A Literary Double-Play on the Game of Baseball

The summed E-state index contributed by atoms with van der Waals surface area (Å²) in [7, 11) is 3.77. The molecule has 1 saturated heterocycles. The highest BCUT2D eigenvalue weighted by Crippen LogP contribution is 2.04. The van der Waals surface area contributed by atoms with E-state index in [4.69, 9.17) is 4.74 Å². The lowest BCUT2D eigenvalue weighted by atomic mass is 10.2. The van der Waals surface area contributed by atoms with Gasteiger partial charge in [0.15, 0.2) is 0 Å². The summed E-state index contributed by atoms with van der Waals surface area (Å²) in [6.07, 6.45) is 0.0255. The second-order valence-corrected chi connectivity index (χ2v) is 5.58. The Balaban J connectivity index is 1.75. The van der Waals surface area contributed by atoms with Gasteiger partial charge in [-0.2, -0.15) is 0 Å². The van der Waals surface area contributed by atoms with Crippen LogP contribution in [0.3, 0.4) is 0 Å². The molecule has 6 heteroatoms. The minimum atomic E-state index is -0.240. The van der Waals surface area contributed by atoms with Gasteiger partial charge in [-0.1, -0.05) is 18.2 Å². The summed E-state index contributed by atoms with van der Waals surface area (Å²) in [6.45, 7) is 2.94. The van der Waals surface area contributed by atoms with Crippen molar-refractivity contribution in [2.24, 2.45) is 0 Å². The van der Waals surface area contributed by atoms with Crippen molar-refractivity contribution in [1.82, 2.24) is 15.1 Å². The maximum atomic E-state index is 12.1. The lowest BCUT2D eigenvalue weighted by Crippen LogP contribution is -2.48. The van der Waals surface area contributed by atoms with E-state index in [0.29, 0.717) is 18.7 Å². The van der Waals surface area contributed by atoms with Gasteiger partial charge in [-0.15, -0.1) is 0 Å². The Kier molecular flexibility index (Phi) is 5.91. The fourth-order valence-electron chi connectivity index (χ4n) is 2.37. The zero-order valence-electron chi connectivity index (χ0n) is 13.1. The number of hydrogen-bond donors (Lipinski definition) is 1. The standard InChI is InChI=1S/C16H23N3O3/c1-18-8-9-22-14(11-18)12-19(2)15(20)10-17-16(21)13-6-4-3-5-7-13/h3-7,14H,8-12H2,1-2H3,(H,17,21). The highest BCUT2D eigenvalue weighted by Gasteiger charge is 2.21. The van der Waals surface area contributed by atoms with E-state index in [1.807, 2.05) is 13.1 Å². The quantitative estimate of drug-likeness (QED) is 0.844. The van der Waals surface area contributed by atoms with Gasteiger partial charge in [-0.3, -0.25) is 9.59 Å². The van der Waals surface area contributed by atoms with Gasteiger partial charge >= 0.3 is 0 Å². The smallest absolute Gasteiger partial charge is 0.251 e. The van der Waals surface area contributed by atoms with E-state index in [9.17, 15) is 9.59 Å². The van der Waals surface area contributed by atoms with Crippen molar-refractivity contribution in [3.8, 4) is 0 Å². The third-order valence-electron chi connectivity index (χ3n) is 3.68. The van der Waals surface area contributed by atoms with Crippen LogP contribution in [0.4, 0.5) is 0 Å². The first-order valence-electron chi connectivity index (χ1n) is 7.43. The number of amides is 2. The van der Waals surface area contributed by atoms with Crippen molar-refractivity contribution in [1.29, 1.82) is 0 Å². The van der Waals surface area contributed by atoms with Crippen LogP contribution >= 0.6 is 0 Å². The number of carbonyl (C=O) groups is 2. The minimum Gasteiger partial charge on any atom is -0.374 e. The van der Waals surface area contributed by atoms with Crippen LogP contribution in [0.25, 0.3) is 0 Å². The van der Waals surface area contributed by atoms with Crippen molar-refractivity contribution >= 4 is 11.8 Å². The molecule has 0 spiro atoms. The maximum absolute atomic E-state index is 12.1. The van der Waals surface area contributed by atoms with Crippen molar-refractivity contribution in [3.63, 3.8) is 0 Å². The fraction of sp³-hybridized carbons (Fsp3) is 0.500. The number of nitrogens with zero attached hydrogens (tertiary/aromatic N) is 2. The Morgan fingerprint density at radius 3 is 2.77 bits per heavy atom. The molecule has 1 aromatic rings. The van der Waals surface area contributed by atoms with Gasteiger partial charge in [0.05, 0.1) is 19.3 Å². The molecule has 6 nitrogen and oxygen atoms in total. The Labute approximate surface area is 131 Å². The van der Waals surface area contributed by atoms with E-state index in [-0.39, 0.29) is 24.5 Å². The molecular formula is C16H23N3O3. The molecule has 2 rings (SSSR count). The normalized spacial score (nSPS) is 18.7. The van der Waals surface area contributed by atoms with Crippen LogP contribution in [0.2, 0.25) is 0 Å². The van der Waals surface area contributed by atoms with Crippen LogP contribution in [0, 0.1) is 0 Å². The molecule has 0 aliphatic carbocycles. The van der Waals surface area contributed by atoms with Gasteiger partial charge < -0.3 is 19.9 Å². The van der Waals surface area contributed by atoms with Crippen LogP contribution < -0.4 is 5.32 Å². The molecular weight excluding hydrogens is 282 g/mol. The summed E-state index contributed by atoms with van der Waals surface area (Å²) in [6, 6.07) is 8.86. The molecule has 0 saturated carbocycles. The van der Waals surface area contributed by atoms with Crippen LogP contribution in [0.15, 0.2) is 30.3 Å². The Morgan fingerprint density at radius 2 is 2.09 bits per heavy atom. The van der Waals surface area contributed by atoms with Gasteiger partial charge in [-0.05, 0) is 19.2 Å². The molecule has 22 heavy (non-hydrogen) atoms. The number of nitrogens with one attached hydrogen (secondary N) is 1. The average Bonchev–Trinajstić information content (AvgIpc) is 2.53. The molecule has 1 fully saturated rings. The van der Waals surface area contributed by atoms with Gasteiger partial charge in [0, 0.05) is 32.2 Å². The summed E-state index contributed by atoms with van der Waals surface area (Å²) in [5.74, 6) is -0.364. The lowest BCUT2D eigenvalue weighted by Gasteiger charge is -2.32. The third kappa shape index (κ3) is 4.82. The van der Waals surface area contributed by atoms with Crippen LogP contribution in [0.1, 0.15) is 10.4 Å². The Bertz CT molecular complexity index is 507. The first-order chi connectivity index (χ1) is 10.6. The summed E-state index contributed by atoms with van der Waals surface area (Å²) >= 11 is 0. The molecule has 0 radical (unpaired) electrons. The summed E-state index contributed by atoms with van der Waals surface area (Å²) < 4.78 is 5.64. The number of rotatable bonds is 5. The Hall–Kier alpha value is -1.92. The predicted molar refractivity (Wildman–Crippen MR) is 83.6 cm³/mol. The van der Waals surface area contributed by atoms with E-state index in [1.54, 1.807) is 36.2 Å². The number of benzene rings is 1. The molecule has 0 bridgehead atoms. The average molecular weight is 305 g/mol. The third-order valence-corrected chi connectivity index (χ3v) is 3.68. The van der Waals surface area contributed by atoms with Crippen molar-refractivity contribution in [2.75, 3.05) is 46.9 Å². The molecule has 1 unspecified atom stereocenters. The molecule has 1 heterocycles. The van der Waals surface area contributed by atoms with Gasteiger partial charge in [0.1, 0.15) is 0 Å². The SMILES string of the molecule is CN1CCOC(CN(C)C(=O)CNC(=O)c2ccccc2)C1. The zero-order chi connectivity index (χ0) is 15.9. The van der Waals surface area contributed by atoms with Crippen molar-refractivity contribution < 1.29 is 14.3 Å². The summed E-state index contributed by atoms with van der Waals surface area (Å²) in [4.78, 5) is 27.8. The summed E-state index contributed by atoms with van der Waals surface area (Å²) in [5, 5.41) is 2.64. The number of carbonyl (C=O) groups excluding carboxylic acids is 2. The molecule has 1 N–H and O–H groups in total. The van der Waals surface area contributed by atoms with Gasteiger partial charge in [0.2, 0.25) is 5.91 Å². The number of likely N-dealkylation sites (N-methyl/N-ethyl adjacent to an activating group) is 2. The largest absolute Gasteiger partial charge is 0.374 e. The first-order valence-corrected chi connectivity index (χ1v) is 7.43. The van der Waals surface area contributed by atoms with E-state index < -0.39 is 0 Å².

Baseball is, at the very least, two things: exciting and complex. However, once you get to the game, sit down, get the lineup written down on your score card and have your hot dog and drink in your lap, baseball is one more thing, great fun.Two new books on the game of baseball, Hornsby Hit One Over My Head: A Fan's Oral History of Baseball by David Cantaneo and The Joy of Keeping Score: How Scoring the Game Has Influenced and Enhanced the History of Baseball, by Paul Diskson will leave you with "Let's play ball!" echoing in your head.Gale Carey, a 42-year-old baseball fan explains in Hornsby Hit One Over My Head, "Then the thing I remember is walking up the ramp and bright, bright lights. We walked into the brightness, and there was this great big place, with green everywhere and bright white uniforms. It made such an impression on me. Holding hands, walking up the ramp, and it was like walking into a beautiful church. That's what it felt like."This is typical of what people have to say in Hornsby Hit One Over My Head. Using a very personal, Studs Terkel-like approach to the game, Cantaneo's book is a fan's oral history of baseball and includes stories told by fans of all races, genders and ages. The book is organized from oldest fan to youngest, and while reading the various stories, the reader gets a glimpse of the different issues that have made an impact on both society and baseball in the last ninety years. The separation of races, the World Wars, the introduction of Jackie Robinson, baseball strikes, the progression of players' egos -- from being out on the streets with the fans in the early years, to the much-chastised, distant and overpaid players these days.As Cantaneo says in his preface, "Baseball has been good for us."This book lets the fans tell their stories about how baseball has brought us the most popular headgear of the century and the biggest celebrity (Babe Ruth), taught us loyalty (devotion to a team such as the Yankees or how some people still hate the Dodgers for leaving Brooklyn), math (figuring out slugging percentages) and multiculturalism (it put posters of Reggie Jackson up on bedroom walls and made people figure out how to spell Yastzremski).Of course, as most of the stories remind us, baseball puts parents (even grandparents) in their front yards so that they can play catch with their children. Getting to listen to the fans, not the owners, the players or the sports columnists, speak about the game of baseball is a great way to remember how the game should be thought of and played: not like a job, but with gusto, fun, anticipation and joy from playing backyard corkball to having a box seat at the seventh game of the World Series.Baseball is the type of game which is played as much with memory and in the past as it is in the present. To know who won last year's World Series is only a start to understanding the game. The game is complex, and as The Joy of Keeping Score suggests, people with scorecards, using what may seem like idiosyncratic markings on a piece of paper indicating hits, errors, doubles and strike counts, are exploring, recording and immortalizing the game.The art of score-keeping is alive and well and more interesting than one might expect. A score card lets you see patterns in a game or a season in the way a manager directs his team. The scorecard gives the fan a chance to decide whether a player deserves a hit or an error, and most of all, a good score card lets fans relive a game many years later. By going over a scorecard fans ought to be able to remember the game as if listening to the radio announcer, since every detail is recorded.Just in case you're thinking this is all just a baseball insider's pastime, think again. The official scorekeeper of a game can actually determine whether a game is a no-hitter or not, many a scorekeeper has been booed for a bad or inappropriate call. How a hit that gets through the infield in the eighth inning during a no-hitter has to be determined a hit or an error.This is big stuff; no-hitters are not to be taken lightly. The same hit earlier in the game may be scored differently when there isn't as much at stake; in fact, a scorekeeper will be pushed to change his or her mind if a questionable hit early in the game is the only hit in the game. Also of interest in this book are the photos of scorecards from historic games, such as when Babe Ruth called his home run in the 1932 World Series, Don Larsen's perfect game in the 1956 series against the Brooklyn Dodgers, Nolan Ryan's 300th win and Pete Rose's consecutive hit record.If you're like me, after reading these two books, you'll be glad you have a minor league ball team nearby in Cedar Rapids. In fact, I am off to attend a night game this evening. I want to see the bright lights, smell the green field and score the game. I want to remember playing catch with my grandfathers. Baseball is a game of living history. I score these two books "Gems," or "G!" on your score card.


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